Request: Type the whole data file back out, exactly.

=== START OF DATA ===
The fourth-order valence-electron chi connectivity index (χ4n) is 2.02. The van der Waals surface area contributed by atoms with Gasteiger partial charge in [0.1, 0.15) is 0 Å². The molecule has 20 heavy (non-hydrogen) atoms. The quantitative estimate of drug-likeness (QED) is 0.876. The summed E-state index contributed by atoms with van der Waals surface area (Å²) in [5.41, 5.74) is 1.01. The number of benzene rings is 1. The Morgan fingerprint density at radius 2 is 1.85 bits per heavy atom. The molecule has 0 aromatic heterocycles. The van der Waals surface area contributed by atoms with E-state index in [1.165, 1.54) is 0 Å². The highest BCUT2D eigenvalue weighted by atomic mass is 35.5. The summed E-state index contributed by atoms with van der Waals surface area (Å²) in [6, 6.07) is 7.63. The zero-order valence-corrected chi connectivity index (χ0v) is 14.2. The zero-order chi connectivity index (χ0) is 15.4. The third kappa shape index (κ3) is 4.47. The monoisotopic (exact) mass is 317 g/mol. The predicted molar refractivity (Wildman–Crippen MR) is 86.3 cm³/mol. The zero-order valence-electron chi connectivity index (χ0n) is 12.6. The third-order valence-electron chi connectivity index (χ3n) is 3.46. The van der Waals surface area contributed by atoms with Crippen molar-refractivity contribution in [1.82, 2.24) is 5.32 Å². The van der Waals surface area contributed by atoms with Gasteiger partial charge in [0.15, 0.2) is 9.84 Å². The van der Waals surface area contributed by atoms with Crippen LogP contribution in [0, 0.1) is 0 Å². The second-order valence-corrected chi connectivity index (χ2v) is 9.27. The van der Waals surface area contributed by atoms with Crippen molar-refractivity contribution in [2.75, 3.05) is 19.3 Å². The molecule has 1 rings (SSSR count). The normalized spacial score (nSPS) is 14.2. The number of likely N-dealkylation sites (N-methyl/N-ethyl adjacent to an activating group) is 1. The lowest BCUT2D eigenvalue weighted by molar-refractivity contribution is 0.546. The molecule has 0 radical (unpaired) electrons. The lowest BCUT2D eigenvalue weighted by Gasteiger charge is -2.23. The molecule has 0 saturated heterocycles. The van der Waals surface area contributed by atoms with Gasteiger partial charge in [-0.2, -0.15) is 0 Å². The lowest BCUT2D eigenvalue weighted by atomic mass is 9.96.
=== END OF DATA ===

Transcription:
The fourth-order valence-electron chi connectivity index (χ4n) is 2.02. The van der Waals surface area contributed by atoms with Gasteiger partial charge in [0.1, 0.15) is 0 Å². The molecule has 20 heavy (non-hydrogen) atoms. The quantitative estimate of drug-likeness (QED) is 0.876. The summed E-state index contributed by atoms with van der Waals surface area (Å²) in [5.41, 5.74) is 1.01. The number of benzene rings is 1. The Morgan fingerprint density at radius 2 is 1.85 bits per heavy atom. The molecule has 0 aromatic heterocycles. The van der Waals surface area contributed by atoms with E-state index in [1.165, 1.54) is 0 Å². The highest BCUT2D eigenvalue weighted by atomic mass is 35.5. The summed E-state index contributed by atoms with van der Waals surface area (Å²) in [6, 6.07) is 7.63. The zero-order valence-corrected chi connectivity index (χ0v) is 14.2. The zero-order chi connectivity index (χ0) is 15.4. The third kappa shape index (κ3) is 4.47. The monoisotopic (exact) mass is 317 g/mol. The predicted molar refractivity (Wildman–Crippen MR) is 86.3 cm³/mol. The zero-order valence-electron chi connectivity index (χ0n) is 12.6. The third-order valence-electron chi connectivity index (χ3n) is 3.46. The van der Waals surface area contributed by atoms with Crippen molar-refractivity contribution in [1.82, 2.24) is 5.32 Å². The van der Waals surface area contributed by atoms with Gasteiger partial charge in [0.15, 0.2) is 9.84 Å². The van der Waals surface area contributed by atoms with Crippen LogP contribution in [0, 0.1) is 0 Å². The second-order valence-corrected chi connectivity index (χ2v) is 9.27. The van der Waals surface area contributed by atoms with Crippen molar-refractivity contribution in [2.75, 3.05) is 19.3 Å². The molecule has 1 rings (SSSR count). The normalized spacial score (nSPS) is 14.2. The number of likely N-dealkylation sites (N-methyl/N-ethyl adjacent to an activating group) is 1. The lowest BCUT2D eigenvalue weighted by molar-refractivity contribution is 0.546. The molecule has 0 radical (unpaired) electrons. The lowest BCUT2D eigenvalue weighted by Gasteiger charge is -2.23. The molecule has 0 saturated heterocycles. The van der Waals surface area contributed by atoms with Gasteiger partial charge in [-0.2, -0.15) is 0 Å². The lowest BCUT2D eigenvalue weighted by atomic mass is 9.96.